“I shall not be home this summer”

[As usual, for correct and critical edition of this letter see Mehew 6, 2147.]

To Tati Salmon [The Bookman 43, 1916, pp. 594-6]

Honolulu [23 March 1889]

My dear Chief,

Here is the mischief to pay! I shall not be home this summer. I stay on to go farther afield in the Pacific, and see more, and get more health, and get (I do not doubt) to love this part of the world better than ever: but the deuce of it is I shall not be at home to receive my Chieftain.

Ari’i Teuraitera’i Tati Salmon (1850-1918) hereditary high chief of the Tevas at Papara, the greatest and oldest native family in Tahiti, was educated in England and was an authority on Tahitian legends and poetry. He was one of the 10 children of Alexander Salmon, an Anglo-Jewish trader who married the famous Teva chiefess Ariitaimai (1821-97) [https://upload.wikimedia.org]

Alexander Salmon (1820–1866), Tati’s father, was an English merchant and first Jew to reside in Tahiti. He became secretary to Queen Pomare IV and married her adopted half-sister Ariitaimai [https://upload.wikimedia.org]
The Teva Chiefess Ariitaimai (1821-97), Tati’s mother [http://histoire.assemblee.pf]

I send you herewith two introductions: the first of them, that to Mr. Colvin (to whom I write), I beg you as a personal favour to find (or make) the time to present; for he is my most valued friend and a man of the most exceptional distinction. The other I should like you to give also; I should insist more on the second if I did not wish to lay all weight on Mr. Colvin’s.

Sidney Colvin (1845-1927), RLS’s friend, was keeper of prints and drawings in the British Museum [https://upload.wikimedia.org]

If I am thus debarred the pleasure of meeting you in Europe I am not in the least, for all that, writing farewell. Whatever I do, and I have two schemes in view, one thing is at least certain: Bar accidents to health and life, I shall find my way back to Tahiti by the Richmond some time next January or February or about a year from now, say; and shall go again to see my dear Arii, and (if he will take a gift of me) my Chief into the bargain.

Tati did not get to England and the letters were therefore never presened. Those to Colvin and James had been destroyed by rats and only the one to Lang survived [http://2.bp.blogspot.com]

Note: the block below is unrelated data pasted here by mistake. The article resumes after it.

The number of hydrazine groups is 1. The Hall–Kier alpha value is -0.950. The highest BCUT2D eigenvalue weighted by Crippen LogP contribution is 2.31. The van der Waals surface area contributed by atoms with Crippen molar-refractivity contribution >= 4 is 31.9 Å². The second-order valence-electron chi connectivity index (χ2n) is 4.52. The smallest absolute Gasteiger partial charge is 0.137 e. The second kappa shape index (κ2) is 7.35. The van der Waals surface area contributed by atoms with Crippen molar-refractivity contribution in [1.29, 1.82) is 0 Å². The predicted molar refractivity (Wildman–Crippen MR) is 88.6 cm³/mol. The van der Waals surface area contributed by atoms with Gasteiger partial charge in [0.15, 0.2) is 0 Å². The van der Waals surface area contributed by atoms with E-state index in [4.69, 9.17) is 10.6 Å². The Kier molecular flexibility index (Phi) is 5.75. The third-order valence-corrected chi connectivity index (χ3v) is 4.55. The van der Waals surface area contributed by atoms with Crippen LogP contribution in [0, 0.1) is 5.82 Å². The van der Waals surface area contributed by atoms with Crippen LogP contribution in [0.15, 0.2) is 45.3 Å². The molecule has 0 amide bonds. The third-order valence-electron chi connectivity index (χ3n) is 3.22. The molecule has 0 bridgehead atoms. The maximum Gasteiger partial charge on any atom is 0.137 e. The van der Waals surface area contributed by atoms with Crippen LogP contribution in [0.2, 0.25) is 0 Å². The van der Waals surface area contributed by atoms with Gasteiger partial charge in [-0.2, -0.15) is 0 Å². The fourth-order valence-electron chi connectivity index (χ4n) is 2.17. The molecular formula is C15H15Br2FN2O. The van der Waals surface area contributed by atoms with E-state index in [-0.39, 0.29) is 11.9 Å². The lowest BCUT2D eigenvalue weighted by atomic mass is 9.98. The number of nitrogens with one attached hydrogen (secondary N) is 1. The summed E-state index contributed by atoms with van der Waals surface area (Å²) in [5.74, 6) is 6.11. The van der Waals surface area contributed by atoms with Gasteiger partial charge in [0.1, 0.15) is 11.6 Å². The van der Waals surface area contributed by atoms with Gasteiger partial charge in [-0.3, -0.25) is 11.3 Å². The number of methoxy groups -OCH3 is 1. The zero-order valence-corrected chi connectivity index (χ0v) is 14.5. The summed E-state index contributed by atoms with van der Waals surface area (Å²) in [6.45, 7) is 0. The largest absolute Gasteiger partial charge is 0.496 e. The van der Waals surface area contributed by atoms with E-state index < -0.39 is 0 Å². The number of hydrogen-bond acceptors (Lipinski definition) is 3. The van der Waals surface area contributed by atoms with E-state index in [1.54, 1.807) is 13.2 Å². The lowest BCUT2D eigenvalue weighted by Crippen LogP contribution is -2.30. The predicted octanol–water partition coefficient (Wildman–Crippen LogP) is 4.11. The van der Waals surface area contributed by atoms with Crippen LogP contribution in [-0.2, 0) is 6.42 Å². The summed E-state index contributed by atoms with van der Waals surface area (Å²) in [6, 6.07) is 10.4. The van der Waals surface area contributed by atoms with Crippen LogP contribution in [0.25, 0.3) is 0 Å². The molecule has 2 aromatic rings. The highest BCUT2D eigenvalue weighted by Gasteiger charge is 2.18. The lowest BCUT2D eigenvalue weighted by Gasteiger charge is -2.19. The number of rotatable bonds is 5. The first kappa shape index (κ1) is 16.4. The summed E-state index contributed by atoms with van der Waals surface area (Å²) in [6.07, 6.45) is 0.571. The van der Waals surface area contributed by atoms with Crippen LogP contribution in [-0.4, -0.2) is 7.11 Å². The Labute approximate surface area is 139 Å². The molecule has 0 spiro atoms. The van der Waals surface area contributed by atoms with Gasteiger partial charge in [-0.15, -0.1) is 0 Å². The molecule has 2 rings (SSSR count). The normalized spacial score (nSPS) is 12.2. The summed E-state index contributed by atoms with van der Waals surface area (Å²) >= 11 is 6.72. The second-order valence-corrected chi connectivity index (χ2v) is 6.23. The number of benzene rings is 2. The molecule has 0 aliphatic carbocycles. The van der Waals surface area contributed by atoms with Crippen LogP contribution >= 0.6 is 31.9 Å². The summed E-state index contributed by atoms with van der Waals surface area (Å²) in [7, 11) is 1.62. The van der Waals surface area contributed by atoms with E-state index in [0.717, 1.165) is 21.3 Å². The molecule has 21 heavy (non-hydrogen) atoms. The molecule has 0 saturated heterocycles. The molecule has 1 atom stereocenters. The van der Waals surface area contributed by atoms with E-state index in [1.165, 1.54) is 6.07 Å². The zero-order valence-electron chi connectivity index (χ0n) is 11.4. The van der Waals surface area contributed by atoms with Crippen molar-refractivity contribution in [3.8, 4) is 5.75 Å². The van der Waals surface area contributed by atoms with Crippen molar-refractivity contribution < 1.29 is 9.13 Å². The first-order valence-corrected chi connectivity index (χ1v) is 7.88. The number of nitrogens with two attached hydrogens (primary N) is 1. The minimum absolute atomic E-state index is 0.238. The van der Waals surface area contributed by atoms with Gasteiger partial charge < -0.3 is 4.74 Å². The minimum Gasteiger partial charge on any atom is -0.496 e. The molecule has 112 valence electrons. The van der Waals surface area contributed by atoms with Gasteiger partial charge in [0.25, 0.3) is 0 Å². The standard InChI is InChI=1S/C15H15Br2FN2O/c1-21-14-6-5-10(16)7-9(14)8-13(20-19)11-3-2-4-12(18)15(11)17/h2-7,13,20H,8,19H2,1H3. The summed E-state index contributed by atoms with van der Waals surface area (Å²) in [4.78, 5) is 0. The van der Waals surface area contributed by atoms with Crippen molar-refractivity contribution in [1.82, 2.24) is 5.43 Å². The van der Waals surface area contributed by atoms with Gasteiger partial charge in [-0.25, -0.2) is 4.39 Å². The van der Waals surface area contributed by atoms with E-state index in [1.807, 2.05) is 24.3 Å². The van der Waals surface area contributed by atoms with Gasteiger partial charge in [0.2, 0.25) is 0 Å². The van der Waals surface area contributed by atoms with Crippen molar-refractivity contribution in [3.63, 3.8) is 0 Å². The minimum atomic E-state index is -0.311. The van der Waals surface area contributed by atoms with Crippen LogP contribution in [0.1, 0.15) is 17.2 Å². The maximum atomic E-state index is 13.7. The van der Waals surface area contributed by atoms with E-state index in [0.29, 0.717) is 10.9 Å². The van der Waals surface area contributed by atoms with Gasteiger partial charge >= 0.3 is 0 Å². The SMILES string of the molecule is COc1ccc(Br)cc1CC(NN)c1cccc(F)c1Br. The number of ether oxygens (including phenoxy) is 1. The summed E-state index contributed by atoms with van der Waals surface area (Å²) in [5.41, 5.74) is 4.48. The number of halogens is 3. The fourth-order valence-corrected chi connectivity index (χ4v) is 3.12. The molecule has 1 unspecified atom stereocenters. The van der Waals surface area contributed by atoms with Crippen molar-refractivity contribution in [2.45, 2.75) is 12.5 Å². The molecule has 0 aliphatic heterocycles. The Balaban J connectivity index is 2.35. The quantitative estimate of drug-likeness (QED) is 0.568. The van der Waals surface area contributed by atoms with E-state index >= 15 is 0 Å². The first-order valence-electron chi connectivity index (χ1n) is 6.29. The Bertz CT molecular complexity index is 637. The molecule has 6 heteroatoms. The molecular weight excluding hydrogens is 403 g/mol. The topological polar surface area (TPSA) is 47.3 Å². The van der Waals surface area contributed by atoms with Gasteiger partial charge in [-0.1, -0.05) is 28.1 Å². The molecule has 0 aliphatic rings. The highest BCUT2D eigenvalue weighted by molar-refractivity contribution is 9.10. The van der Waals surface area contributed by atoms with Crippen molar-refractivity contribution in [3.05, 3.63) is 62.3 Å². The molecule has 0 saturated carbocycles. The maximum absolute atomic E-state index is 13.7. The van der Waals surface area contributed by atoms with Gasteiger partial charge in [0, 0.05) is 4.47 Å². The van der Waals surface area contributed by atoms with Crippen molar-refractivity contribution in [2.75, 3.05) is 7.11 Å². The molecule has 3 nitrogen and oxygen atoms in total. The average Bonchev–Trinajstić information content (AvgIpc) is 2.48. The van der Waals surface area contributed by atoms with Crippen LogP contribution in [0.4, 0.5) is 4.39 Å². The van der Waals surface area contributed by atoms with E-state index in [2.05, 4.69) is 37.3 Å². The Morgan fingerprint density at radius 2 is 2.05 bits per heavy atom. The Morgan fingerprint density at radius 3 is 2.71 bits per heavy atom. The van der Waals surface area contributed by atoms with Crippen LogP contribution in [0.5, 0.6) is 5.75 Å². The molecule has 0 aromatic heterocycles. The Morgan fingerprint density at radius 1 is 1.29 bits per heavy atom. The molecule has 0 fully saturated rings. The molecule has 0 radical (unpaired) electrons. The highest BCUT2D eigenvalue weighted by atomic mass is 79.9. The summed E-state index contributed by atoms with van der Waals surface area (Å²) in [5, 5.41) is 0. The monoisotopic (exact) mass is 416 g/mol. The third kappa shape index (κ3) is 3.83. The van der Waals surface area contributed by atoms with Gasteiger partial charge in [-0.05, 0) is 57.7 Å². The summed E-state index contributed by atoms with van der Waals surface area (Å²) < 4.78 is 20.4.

It is then we shall be able to talk ballads and compare stories and names and customs; for I shall (or ought to) know something of the islands before then.

RLS’s volume ‘Ballads? was to be published next year, 1890.

I write to prepare Colvin for your appearance and I wish to assure you if you find him at the first sight anyway dry it is a question of manner and you will soon see how very noble and kind a nature lies behind. I have seen many men; never a finer; nor is there any more dear to me.

Sidney Colvin, ca. 1890 [http://media.vam.ac.uk]

Mr. Lang is a great authority on folk-lore, ballads, etc., and the first of those I had meant to consult about your volume.

Andrew Lang (1844-1912), RLS’s friend, Scots poet, novelist, literary critic, best known as a collector of folk and fairy tales, 1884 [http://media.vam.ac.uk]

The first (I mean) after Colvin, for he comes first with me, cela va sans dire, in all things. You will do well, I think, to speak of the volume to both. I am a very good man,

RLS, ca. 1889.

but I am going most probably to Micronesia; and these are on the spot.


When I reach Tahiti you will give me news of England; it seems strange! Pray remember me to your family and the Frenchman that is in your gates;

Tati’s son, Opuhara Salmon (1875-1908) as an adult. The Frenchmen mentioned by RLS was the tutor of Opuhara, then 14 years old [https://upload.wikimedia.org]

and believe me (in spite of my defection),

Your loyal Clansman,


Robert Louis Stevenson.

I add a 3rd letter to Mr. Henry James the novelist.

Henry James, 1889.RLS’s letters to Colvin and James were destroyed by rats and only the one to Lang survived [www.literaryhistory.com]


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